Nature’s Head Self Contained Composting Toilet
Who it’s good for: The Nature’s-Head Self Contained Composting Toilet is good for people who are building their vans out from an empty shell and want a permanent toilet.
The Natures Head Composting Toilet is quickly becoming one of the more popular campervan toilets due to some advantages over the porta-potty described above. You fix it to the floor using a pair of brackets, hook up the toilet’s van to a 12 volt power source and then run the ventilation hose to the outside of your van.
Nature’s Head self-contained composting toilet tackles odors by separating the pee and the poop. When the pee side is full, you can dump it anywhere – in an outhouse, in a pit toilet, or in the forest (make sure to be respectful to other campers and to follow local regulations and Leave No Trace principles by emptying it more than 200 feet from any water sources. According to reviews, the urine container needs to be emptied every 1-2 days if used regularly by 2 people.
On the poop side, you use composting fibers (coconut is a popular material) to break down the waste. Then every 3 weeks (give or take), you have to dump the contents into a bag and then you can dump it into a garbage can. Don’t believe me? Check out this blog post about how to responsibly dispose of solid waste from a composting toilet.
The downsides of the Nature’s Head Composting toilet for campervans is it is very expensive, and you still have to deal with dumping it.
Read more about fellow vanlifers, Our Home on Wheels, and their conversion which includes a composting toilet that can easily be stowed away.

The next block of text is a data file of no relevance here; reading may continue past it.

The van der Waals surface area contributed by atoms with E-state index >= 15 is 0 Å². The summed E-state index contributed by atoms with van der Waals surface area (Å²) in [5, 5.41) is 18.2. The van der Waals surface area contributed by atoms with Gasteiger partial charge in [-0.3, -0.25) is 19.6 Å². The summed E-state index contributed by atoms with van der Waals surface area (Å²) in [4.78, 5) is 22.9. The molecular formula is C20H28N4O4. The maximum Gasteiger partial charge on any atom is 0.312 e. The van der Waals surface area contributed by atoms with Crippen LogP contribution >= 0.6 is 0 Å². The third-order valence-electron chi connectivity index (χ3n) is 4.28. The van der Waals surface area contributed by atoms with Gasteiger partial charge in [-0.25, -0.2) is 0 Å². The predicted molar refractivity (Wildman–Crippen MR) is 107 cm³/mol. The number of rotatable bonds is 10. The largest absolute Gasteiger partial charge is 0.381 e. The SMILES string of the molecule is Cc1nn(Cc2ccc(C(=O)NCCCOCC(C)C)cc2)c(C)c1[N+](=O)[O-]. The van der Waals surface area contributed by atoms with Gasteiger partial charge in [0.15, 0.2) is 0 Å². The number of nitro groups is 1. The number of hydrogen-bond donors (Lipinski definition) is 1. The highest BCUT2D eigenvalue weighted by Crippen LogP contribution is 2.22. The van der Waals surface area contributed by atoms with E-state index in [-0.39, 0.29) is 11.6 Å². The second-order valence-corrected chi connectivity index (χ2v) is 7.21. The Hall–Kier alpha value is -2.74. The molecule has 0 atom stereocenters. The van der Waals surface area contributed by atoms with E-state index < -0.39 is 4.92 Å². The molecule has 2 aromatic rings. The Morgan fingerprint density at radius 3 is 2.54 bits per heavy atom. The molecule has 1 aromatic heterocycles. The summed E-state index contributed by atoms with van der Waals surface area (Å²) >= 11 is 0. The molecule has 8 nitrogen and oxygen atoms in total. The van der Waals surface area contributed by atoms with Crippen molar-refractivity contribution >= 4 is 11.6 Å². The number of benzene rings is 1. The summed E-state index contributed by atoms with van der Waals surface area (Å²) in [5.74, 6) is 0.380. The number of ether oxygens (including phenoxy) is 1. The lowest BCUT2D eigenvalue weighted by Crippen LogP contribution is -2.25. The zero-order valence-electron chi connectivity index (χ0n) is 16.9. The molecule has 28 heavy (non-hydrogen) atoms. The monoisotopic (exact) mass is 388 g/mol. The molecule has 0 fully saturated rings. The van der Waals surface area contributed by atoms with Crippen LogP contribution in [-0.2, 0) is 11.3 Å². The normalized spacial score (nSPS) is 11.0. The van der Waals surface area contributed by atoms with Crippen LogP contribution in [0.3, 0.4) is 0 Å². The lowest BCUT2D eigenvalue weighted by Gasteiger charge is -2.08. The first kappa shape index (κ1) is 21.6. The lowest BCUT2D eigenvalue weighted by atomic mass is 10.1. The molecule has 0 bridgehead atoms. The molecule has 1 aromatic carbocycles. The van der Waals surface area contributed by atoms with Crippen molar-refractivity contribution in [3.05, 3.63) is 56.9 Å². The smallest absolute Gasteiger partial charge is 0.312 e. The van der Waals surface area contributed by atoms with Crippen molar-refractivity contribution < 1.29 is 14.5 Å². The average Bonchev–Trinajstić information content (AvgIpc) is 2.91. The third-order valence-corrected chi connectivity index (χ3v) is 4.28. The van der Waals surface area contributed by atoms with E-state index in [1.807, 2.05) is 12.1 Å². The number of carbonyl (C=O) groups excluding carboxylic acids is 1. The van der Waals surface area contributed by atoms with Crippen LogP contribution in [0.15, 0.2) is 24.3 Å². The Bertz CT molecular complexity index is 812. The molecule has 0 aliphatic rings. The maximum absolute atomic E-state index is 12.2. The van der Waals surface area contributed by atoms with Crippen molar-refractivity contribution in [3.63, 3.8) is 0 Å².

Porta Potti Curve Portable Toilet
Who it’s good for: People who want access to a normal toilet in their van and don’t want to have to deal with installing anything permanent.
This Porta Potti Curve Portable Toilet by Thetford is the one I had in my first Sprinter Van. This portable toilet functions most like a regular toilet in that you sit on the seat, and everything goes into a toilet bowl. Then you flush it, and it rinses everything down into the holding tank. You have to use a healthy amount of scented deodorizer, which breaks down the #2 into a liquid and prevents it from smelling. Then once you reach the max fill line, you have to find an RV dump.
To dump it, you take the entire toilet out of your van, as there is no permanent plumbing. Then you separate the holding tank from the bowl, unscrew the hose, and pour it down the dump drain. Then rinse and repeat.
As you can imagine, it’s not the most pleasant of activities, but it’s not that horrible either. I’d just recommend wearing gloves and closed-toed shoes. There are plenty of options from Thetford for portable van toilets depending on your space and needs. This type of portable campervan toilet is also very affordable relative to the composting toilet.
Who it’s good for: Vanlifers on a budget who want an inexpensive, low maintenance toilet.
The Reliance Products Luggable Loo is a very simple 5 gallon bucket with a snap-on lid. You can go #1 straight into the bucket and dump and rinse in the morning. Or for #2, you can line the bucket with their compatible Double Doodie Bag which contains an absorption powder to neutralize odors. When you are done, you simply seal up the bag and throw it in the trash.